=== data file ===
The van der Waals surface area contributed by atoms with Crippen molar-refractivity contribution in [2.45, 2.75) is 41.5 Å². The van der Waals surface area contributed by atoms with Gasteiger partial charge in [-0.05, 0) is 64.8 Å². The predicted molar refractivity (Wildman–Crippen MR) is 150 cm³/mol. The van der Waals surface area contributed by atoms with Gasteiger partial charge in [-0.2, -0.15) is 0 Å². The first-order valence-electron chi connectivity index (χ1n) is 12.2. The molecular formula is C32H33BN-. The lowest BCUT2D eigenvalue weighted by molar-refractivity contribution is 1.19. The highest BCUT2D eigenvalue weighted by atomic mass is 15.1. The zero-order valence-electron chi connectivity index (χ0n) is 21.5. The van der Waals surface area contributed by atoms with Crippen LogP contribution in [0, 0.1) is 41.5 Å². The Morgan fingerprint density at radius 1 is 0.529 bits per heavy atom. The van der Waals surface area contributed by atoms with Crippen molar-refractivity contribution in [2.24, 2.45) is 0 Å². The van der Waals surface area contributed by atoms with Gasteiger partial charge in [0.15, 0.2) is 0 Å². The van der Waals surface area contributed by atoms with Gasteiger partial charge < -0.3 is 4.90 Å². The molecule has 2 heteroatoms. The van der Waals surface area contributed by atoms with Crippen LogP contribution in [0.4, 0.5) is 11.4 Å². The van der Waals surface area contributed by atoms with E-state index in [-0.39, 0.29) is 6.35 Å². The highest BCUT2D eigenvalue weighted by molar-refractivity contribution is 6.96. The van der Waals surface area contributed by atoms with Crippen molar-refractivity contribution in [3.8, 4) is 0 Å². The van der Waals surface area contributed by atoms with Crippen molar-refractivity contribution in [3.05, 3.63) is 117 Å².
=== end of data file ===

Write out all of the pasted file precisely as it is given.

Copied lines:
The van der Waals surface area contributed by atoms with Crippen molar-refractivity contribution in [2.45, 2.75) is 41.5 Å². The van der Waals surface area contributed by atoms with Gasteiger partial charge in [-0.05, 0) is 64.8 Å². The predicted molar refractivity (Wildman–Crippen MR) is 150 cm³/mol. The van der Waals surface area contributed by atoms with Gasteiger partial charge in [-0.2, -0.15) is 0 Å². The first-order valence-electron chi connectivity index (χ1n) is 12.2. The molecular formula is C32H33BN-. The lowest BCUT2D eigenvalue weighted by molar-refractivity contribution is 1.19. The highest BCUT2D eigenvalue weighted by atomic mass is 15.1. The zero-order valence-electron chi connectivity index (χ0n) is 21.5. The van der Waals surface area contributed by atoms with Crippen LogP contribution in [0, 0.1) is 41.5 Å². The Morgan fingerprint density at radius 1 is 0.529 bits per heavy atom. The van der Waals surface area contributed by atoms with Crippen molar-refractivity contribution in [2.24, 2.45) is 0 Å². The van der Waals surface area contributed by atoms with Gasteiger partial charge in [0.15, 0.2) is 0 Å². The van der Waals surface area contributed by atoms with Gasteiger partial charge < -0.3 is 4.90 Å². The molecule has 2 heteroatoms. The van der Waals surface area contributed by atoms with Crippen LogP contribution in [0.4, 0.5) is 11.4 Å². The van der Waals surface area contributed by atoms with E-state index in [-0.39, 0.29) is 6.35 Å². The highest BCUT2D eigenvalue weighted by molar-refractivity contribution is 6.96. The van der Waals surface area contributed by atoms with Crippen molar-refractivity contribution in [3.8, 4) is 0 Å². The van der Waals surface area contributed by atoms with Crippen molar-refractivity contribution in [3.05, 3.63) is 117 Å².